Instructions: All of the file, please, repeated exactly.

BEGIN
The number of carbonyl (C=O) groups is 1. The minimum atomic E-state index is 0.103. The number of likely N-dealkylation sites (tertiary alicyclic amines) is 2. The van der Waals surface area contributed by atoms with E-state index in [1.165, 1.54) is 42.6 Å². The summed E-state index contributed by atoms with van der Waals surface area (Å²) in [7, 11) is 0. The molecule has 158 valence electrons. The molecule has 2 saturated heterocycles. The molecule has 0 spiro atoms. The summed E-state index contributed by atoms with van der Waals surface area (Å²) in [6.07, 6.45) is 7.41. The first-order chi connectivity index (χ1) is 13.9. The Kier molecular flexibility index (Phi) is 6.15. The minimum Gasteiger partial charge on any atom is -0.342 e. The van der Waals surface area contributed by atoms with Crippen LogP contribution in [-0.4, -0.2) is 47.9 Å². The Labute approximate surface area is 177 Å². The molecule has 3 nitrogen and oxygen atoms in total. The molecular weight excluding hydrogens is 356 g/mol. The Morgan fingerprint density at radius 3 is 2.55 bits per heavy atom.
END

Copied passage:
The number of carbonyl (C=O) groups is 1. The minimum atomic E-state index is 0.103. The number of likely N-dealkylation sites (tertiary alicyclic amines) is 2. The van der Waals surface area contributed by atoms with E-state index in [1.165, 1.54) is 42.6 Å². The summed E-state index contributed by atoms with van der Waals surface area (Å²) in [7, 11) is 0. The molecule has 158 valence electrons. The molecule has 2 saturated heterocycles. The molecule has 0 spiro atoms. The summed E-state index contributed by atoms with van der Waals surface area (Å²) in [6.07, 6.45) is 7.41. The first-order chi connectivity index (χ1) is 13.9. The Kier molecular flexibility index (Phi) is 6.15. The minimum Gasteiger partial charge on any atom is -0.342 e. The van der Waals surface area contributed by atoms with Crippen LogP contribution in [-0.4, -0.2) is 47.9 Å². The Labute approximate surface area is 177 Å². The molecule has 3 nitrogen and oxygen atoms in total. The molecular weight excluding hydrogens is 356 g/mol. The Morgan fingerprint density at radius 3 is 2.55 bits per heavy atom.